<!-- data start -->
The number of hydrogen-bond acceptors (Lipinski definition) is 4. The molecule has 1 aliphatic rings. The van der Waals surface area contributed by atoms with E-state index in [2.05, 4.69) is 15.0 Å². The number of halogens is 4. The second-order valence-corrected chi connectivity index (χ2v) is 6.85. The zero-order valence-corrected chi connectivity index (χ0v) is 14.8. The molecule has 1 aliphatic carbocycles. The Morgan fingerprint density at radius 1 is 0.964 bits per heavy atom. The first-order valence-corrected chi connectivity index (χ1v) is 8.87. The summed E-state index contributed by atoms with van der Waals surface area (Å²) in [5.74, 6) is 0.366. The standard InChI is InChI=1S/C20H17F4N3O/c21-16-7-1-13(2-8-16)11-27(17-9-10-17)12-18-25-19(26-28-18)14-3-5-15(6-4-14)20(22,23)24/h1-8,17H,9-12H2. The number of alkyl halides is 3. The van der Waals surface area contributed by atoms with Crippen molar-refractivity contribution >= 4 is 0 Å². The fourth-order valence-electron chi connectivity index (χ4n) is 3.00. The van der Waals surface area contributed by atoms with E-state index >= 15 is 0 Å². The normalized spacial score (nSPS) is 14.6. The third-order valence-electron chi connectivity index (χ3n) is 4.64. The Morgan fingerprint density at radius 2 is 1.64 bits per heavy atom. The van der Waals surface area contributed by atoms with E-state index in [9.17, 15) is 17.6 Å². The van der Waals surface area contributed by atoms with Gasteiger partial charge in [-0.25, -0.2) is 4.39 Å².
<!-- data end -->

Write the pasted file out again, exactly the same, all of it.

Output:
The number of hydrogen-bond acceptors (Lipinski definition) is 4. The molecule has 1 aliphatic rings. The van der Waals surface area contributed by atoms with E-state index in [2.05, 4.69) is 15.0 Å². The number of halogens is 4. The second-order valence-corrected chi connectivity index (χ2v) is 6.85. The zero-order valence-corrected chi connectivity index (χ0v) is 14.8. The molecule has 1 aliphatic carbocycles. The Morgan fingerprint density at radius 1 is 0.964 bits per heavy atom. The first-order valence-corrected chi connectivity index (χ1v) is 8.87. The summed E-state index contributed by atoms with van der Waals surface area (Å²) in [5.74, 6) is 0.366. The standard InChI is InChI=1S/C20H17F4N3O/c21-16-7-1-13(2-8-16)11-27(17-9-10-17)12-18-25-19(26-28-18)14-3-5-15(6-4-14)20(22,23)24/h1-8,17H,9-12H2. The number of alkyl halides is 3. The van der Waals surface area contributed by atoms with Crippen molar-refractivity contribution >= 4 is 0 Å². The fourth-order valence-electron chi connectivity index (χ4n) is 3.00. The van der Waals surface area contributed by atoms with E-state index >= 15 is 0 Å². The normalized spacial score (nSPS) is 14.6. The third-order valence-electron chi connectivity index (χ3n) is 4.64. The Morgan fingerprint density at radius 2 is 1.64 bits per heavy atom. The van der Waals surface area contributed by atoms with E-state index in [9.17, 15) is 17.6 Å². The van der Waals surface area contributed by atoms with Gasteiger partial charge in [-0.25, -0.2) is 4.39 Å².